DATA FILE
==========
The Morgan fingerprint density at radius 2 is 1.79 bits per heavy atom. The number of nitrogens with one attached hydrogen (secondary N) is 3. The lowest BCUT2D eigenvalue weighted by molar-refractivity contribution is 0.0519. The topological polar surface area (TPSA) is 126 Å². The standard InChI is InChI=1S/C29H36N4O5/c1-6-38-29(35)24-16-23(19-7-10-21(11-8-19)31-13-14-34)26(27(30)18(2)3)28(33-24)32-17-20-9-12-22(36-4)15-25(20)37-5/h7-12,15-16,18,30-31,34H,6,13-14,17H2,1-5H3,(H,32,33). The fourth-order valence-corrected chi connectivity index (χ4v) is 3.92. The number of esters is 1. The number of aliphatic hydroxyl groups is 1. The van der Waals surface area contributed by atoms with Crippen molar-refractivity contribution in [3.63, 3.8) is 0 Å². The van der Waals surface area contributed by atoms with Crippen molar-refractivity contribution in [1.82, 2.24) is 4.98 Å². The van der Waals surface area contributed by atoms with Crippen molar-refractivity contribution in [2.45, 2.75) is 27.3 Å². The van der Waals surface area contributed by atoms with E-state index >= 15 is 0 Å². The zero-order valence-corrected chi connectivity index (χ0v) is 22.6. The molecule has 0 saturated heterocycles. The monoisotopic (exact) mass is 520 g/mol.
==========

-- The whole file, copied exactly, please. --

The Morgan fingerprint density at radius 2 is 1.79 bits per heavy atom. The number of nitrogens with one attached hydrogen (secondary N) is 3. The lowest BCUT2D eigenvalue weighted by molar-refractivity contribution is 0.0519. The topological polar surface area (TPSA) is 126 Å². The standard InChI is InChI=1S/C29H36N4O5/c1-6-38-29(35)24-16-23(19-7-10-21(11-8-19)31-13-14-34)26(27(30)18(2)3)28(33-24)32-17-20-9-12-22(36-4)15-25(20)37-5/h7-12,15-16,18,30-31,34H,6,13-14,17H2,1-5H3,(H,32,33). The fourth-order valence-corrected chi connectivity index (χ4v) is 3.92. The number of esters is 1. The number of aliphatic hydroxyl groups is 1. The van der Waals surface area contributed by atoms with Crippen molar-refractivity contribution in [3.63, 3.8) is 0 Å². The van der Waals surface area contributed by atoms with Crippen molar-refractivity contribution in [1.82, 2.24) is 4.98 Å². The van der Waals surface area contributed by atoms with Crippen molar-refractivity contribution in [2.45, 2.75) is 27.3 Å². The van der Waals surface area contributed by atoms with E-state index >= 15 is 0 Å². The zero-order valence-corrected chi connectivity index (χ0v) is 22.6. The molecule has 0 saturated heterocycles. The monoisotopic (exact) mass is 520 g/mol.